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Nonprofit behind 'Shanghai Tunnels' tour loses access to Portland's underground

The Cascade Geographic Society said access to the tunnels were cut off after businesses shut down or sold and handshake agreements were voided.

PORTLAND, Ore. — The Shanghai Tunnels tour is a popular tourist attraction in downtown Portland, but the nonprofit behind it is running out of money. Multiple entry points into the Shanghai Tunnels were cut off to the nonprofit after the pandemic hit. 

For nearly 30 years, the tunnels underground of Old Town have been one of the area's biggest draws. 

"People came from all over the world to our tours and they would call us up for tickets saying, 'Hey I'm coming from Malaysia. I'm coming from Europe. I'm coming from all over the place because I saw this on television and I want to see it in person,'" said Cyndi Hubb, the president of the Cascade Geographic Society.

The Cascade Geographic Society has been running the tours since the early 90s, showcasing the dark underground history of Portland.

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The tunnels, the research and the tours are the work of Michael Jones, the nonprofit and tour's founder and researcher who died two years ago.

"He had been exploring and excavating the underground and researching it since 1958 when he was a 7-year-old boy and he first discovered his way into it," said Hubb.

The earliest tunnels could have been dug by Chinese merchants to conceal and smuggle opium, according to historians. The tunnels are also thought to have included opium parlors, brothels and gambling dens.

In 2020 when the pandemic hit, the tours shut down for safety reasons. Then the access points to the tunnels that the society was given permission to use via a handshake agreement were cut off.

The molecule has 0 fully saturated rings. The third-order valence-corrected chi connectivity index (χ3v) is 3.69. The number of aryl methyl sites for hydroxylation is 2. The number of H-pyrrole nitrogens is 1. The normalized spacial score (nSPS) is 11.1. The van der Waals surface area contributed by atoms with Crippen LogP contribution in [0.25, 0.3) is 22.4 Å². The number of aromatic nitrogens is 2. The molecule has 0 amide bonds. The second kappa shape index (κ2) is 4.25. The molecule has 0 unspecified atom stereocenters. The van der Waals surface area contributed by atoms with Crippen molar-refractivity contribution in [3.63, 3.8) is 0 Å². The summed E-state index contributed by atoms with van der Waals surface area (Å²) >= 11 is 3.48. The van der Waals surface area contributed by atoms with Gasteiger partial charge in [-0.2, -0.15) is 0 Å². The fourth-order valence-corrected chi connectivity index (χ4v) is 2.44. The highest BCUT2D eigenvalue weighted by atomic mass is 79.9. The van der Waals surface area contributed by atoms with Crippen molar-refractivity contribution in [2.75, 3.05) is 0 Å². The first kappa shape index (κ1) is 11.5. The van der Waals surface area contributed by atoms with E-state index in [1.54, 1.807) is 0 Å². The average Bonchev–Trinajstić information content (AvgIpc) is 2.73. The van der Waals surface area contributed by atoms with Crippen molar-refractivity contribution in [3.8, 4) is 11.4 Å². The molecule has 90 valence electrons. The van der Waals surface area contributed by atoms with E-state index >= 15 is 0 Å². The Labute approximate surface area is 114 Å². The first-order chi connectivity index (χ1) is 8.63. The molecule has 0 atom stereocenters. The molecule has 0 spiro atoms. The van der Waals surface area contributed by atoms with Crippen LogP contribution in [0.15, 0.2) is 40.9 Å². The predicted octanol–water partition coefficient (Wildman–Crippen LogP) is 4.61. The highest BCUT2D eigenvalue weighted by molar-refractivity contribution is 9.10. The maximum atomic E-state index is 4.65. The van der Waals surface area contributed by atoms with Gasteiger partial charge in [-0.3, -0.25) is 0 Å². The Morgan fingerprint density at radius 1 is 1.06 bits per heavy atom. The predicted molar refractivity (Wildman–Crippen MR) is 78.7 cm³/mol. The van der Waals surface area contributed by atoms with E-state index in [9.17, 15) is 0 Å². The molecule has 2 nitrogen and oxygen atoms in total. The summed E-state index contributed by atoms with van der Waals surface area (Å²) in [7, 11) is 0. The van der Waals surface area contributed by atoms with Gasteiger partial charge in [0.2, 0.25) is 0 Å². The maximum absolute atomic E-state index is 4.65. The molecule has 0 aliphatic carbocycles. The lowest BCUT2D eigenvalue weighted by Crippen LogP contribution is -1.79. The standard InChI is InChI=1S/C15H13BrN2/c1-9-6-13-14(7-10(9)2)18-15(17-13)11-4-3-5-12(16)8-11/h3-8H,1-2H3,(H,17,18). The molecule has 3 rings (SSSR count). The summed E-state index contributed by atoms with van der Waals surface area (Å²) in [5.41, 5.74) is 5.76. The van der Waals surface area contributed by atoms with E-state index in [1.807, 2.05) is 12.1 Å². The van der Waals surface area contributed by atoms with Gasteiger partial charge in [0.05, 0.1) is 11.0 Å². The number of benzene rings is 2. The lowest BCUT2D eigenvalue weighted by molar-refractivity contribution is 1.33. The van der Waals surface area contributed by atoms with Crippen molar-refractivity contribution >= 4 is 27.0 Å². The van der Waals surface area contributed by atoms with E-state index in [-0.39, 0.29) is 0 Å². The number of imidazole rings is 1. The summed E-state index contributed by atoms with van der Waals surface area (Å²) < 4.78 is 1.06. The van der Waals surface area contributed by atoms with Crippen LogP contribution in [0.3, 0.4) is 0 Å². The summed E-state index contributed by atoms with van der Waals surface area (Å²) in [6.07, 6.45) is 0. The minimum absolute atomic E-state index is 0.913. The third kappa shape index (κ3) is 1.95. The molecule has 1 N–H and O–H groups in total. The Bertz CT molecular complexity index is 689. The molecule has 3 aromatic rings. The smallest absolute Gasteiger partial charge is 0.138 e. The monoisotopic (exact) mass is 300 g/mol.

One business closed for good and another decided to give their own tours using one of the access points.

The nonprofit doesn't own the building or two of the three access points they previously used.

"Problem is, building owners weren't on our side and we ended up losing access to two of our three spaces and the space that we were giving tours in we lost access to that, Hubb said.

That third access point is below the currently closed Cascade Geographic Society's museum and has a much smaller footprint.

"We were not in it for profit," Hubb said. "We were not in it for sensationalism. Our agenda was to push people on the history of Shanghai and... slavery in Portland."

Hubb said the current space needs city permits, safety improvements and restoration before it can open. But she added that the nonprofit is running out of money to restore the new area and expand the museum.

"We need to get back up and running, both to preserve Michael's legacy to continue his vision, and to bring life back into Old Town. Lots of people came here because of us and they're not coming here now," she said.

Tours through the Shanghai Tunnels are still available through a different company. The Cascade Geographic Society hopes to start their tours back up by Halloween.

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